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From:Joerg Bruehe Date:February 13 2006 3:20pm
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Hi Ben, all!

scandisk@stripped wrote:
> Hi,
> I have two different servers each running mysql. One is a SuSE and the other
> a FreeBSD system.
> mysql --version returns:
> mysql  Ver 12.22 Distrib 4.0.26, for portbld-freebsd5.4 (i386)
> mysql  Ver 12.22 Distrib 4.0.18, for suse-linux (i686)
> On the SuSE system the following command returns this:
> mysql> SELECT FROM_UNIXTIME(-1000000);
> +-------------------------+
> | FROM_UNIXTIME(-1000000) |
> +-------------------------+
> | 1969-12-20 11:13:20     |
> +-------------------------+
> On the FreeBSD system the same command returns:
> mysql> SELECT FROM_UNIXTIME(-1000000);
> +-------------------------+
> | FROM_UNIXTIME(-1000000) |
> +-------------------------+
> | NULL                    |
> +-------------------------+
> Obviously the SuSE system seems to be able to use negative values for a unix
> timestamp.
> I am wondering, how I can get the FreeBSD system to work the same way. Can
> you help me out?

This is probably no issue of the SuSE vs. FreeBSD binary but rather one 
of 4.0.18 vs. 4.0.26.

Scanning the "Changes in release 4.0.x" sections from 4.0.26 down to 
4.0.18, I came across this one for 4.0.23:
    Fixed bug which caused FROM_UNIXTIME() function to return wrong
    result if the argument was too big. (Bug #6439)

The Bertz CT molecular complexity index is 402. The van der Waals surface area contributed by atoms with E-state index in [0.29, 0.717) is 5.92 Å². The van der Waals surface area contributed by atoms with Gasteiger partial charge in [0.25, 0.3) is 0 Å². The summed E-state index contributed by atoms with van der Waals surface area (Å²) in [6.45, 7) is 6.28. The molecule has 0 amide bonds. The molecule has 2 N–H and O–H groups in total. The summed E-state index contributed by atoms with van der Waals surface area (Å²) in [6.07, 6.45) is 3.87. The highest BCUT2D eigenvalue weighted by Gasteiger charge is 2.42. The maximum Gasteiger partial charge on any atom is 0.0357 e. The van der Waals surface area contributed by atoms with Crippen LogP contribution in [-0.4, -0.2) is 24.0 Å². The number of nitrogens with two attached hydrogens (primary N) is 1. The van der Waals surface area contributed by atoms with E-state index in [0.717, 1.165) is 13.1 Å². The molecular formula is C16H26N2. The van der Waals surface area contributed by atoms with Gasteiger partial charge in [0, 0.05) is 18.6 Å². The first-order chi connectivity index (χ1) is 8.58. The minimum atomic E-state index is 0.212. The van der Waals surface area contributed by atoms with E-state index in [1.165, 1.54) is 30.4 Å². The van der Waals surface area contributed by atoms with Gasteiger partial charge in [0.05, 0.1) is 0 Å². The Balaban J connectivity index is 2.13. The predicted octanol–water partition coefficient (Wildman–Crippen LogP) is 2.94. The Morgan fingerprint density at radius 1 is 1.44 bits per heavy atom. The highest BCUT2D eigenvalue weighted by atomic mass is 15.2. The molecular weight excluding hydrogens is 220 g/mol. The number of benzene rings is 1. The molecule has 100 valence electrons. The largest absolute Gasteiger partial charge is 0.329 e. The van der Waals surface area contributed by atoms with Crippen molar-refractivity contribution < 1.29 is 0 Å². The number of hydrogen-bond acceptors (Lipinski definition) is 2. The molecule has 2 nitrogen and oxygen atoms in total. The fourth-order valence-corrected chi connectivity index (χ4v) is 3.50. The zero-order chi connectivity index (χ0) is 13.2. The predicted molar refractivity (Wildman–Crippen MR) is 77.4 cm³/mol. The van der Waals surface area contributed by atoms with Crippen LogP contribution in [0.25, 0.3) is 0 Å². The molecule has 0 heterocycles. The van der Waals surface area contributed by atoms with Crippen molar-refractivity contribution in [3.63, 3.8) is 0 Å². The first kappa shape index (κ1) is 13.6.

Looking at the associated code change, it seems that this disables 
negative values of Unix timestamps.

The Unix type "time_t" (used to hold timestamps, coded as "values since 
the epoch" which is Jan 1, 1970, 00:00:00 UTC) may be unsigned, and 
negative values are not defined for it (but not excluded either).
(Checked with X/Open 1988, and IEEE / Open Group 2001)
So IMO using negative "Unix timestamp" values is outside the 
specification, and anything may happen.

The 4.0.18 behavior you report seems a bit inconsistent anyway, because 
already in that version the test "func_time" should contain these lines:
    select unix_timestamp('1969-12-01 19:00:01');    # command
    unix_timestamp('1969-12-01 19:00:01')            # result header
    0                                                # result value
So this shows that dates prior to the "epoch" will not be converted to a 
Unix timestamp (which would have to be negative).

If you need to handle values before the "epoch", you should use a 
different data type to store them.


Joerg Bruehe, Senior Production Engineer
FROM_UNIXTIME()scandisk8 Feb
  • Re: FROM_UNIXTIME()Joerg Bruehe13 Feb